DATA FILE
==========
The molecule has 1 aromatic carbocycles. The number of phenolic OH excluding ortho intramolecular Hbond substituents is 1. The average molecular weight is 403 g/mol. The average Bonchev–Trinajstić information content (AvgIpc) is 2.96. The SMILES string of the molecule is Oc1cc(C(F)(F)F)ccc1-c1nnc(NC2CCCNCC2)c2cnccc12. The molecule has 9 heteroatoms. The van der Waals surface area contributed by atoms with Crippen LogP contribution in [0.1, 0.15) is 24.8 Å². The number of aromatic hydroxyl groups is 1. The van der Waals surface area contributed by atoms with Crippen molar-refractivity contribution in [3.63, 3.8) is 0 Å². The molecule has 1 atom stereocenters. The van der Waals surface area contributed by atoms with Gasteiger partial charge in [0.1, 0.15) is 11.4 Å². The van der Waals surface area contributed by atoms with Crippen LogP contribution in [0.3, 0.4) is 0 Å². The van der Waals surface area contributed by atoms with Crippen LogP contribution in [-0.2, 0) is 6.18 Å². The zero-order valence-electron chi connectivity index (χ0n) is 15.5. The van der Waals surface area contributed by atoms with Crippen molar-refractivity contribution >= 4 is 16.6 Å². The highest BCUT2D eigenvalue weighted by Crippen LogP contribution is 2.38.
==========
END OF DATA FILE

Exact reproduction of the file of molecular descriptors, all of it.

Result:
The molecule has 1 aromatic carbocycles. The number of phenolic OH excluding ortho intramolecular Hbond substituents is 1. The average molecular weight is 403 g/mol. The average Bonchev–Trinajstić information content (AvgIpc) is 2.96. The SMILES string of the molecule is Oc1cc(C(F)(F)F)ccc1-c1nnc(NC2CCCNCC2)c2cnccc12. The molecule has 9 heteroatoms. The van der Waals surface area contributed by atoms with Crippen LogP contribution in [0.1, 0.15) is 24.8 Å². The number of aromatic hydroxyl groups is 1. The van der Waals surface area contributed by atoms with Crippen molar-refractivity contribution in [3.63, 3.8) is 0 Å². The molecule has 1 atom stereocenters. The van der Waals surface area contributed by atoms with Gasteiger partial charge in [0.1, 0.15) is 11.4 Å². The van der Waals surface area contributed by atoms with Crippen LogP contribution in [0.3, 0.4) is 0 Å². The van der Waals surface area contributed by atoms with Crippen LogP contribution in [-0.2, 0) is 6.18 Å². The zero-order valence-electron chi connectivity index (χ0n) is 15.5. The van der Waals surface area contributed by atoms with Crippen molar-refractivity contribution >= 4 is 16.6 Å². The highest BCUT2D eigenvalue weighted by Crippen LogP contribution is 2.38.